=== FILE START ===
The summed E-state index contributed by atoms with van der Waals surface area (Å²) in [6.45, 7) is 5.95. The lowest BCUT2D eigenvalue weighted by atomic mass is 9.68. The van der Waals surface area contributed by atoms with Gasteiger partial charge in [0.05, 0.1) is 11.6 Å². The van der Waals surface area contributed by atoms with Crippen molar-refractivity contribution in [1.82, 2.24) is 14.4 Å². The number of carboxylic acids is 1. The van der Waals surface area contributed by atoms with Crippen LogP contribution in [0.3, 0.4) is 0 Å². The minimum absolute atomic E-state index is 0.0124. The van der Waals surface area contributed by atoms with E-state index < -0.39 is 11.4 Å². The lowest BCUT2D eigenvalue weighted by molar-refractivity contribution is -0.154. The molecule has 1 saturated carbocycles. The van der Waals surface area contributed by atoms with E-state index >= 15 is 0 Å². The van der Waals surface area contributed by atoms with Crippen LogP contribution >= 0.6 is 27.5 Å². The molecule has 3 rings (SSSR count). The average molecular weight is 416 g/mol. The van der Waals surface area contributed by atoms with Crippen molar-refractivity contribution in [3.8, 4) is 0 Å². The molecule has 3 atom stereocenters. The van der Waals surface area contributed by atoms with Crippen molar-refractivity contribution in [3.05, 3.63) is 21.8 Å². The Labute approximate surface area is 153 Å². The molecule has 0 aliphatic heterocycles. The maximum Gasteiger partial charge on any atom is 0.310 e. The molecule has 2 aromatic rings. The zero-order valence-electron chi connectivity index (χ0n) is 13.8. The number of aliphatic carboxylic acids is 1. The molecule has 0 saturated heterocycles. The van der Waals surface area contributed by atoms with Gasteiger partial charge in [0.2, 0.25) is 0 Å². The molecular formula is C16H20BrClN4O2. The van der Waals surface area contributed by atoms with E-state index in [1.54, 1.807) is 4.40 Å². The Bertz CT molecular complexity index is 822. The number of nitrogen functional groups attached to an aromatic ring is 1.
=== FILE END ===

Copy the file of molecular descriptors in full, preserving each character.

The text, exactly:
The summed E-state index contributed by atoms with van der Waals surface area (Å²) in [6.45, 7) is 5.95. The lowest BCUT2D eigenvalue weighted by atomic mass is 9.68. The van der Waals surface area contributed by atoms with Gasteiger partial charge in [0.05, 0.1) is 11.6 Å². The van der Waals surface area contributed by atoms with Crippen molar-refractivity contribution in [1.82, 2.24) is 14.4 Å². The number of carboxylic acids is 1. The van der Waals surface area contributed by atoms with Crippen LogP contribution in [0.3, 0.4) is 0 Å². The minimum absolute atomic E-state index is 0.0124. The van der Waals surface area contributed by atoms with E-state index < -0.39 is 11.4 Å². The lowest BCUT2D eigenvalue weighted by molar-refractivity contribution is -0.154. The molecule has 1 saturated carbocycles. The van der Waals surface area contributed by atoms with E-state index >= 15 is 0 Å². The van der Waals surface area contributed by atoms with Crippen LogP contribution >= 0.6 is 27.5 Å². The molecule has 3 rings (SSSR count). The average molecular weight is 416 g/mol. The van der Waals surface area contributed by atoms with Crippen molar-refractivity contribution in [3.8, 4) is 0 Å². The molecule has 3 atom stereocenters. The van der Waals surface area contributed by atoms with Crippen molar-refractivity contribution in [3.05, 3.63) is 21.8 Å². The Labute approximate surface area is 153 Å². The molecule has 0 aliphatic heterocycles. The maximum Gasteiger partial charge on any atom is 0.310 e. The molecule has 2 aromatic rings. The zero-order valence-electron chi connectivity index (χ0n) is 13.8. The number of aliphatic carboxylic acids is 1. The molecule has 0 saturated heterocycles. The van der Waals surface area contributed by atoms with Gasteiger partial charge in [0.2, 0.25) is 0 Å². The molecular formula is C16H20BrClN4O2. The van der Waals surface area contributed by atoms with E-state index in [1.54, 1.807) is 4.40 Å². The Bertz CT molecular complexity index is 822. The number of nitrogen functional groups attached to an aromatic ring is 1.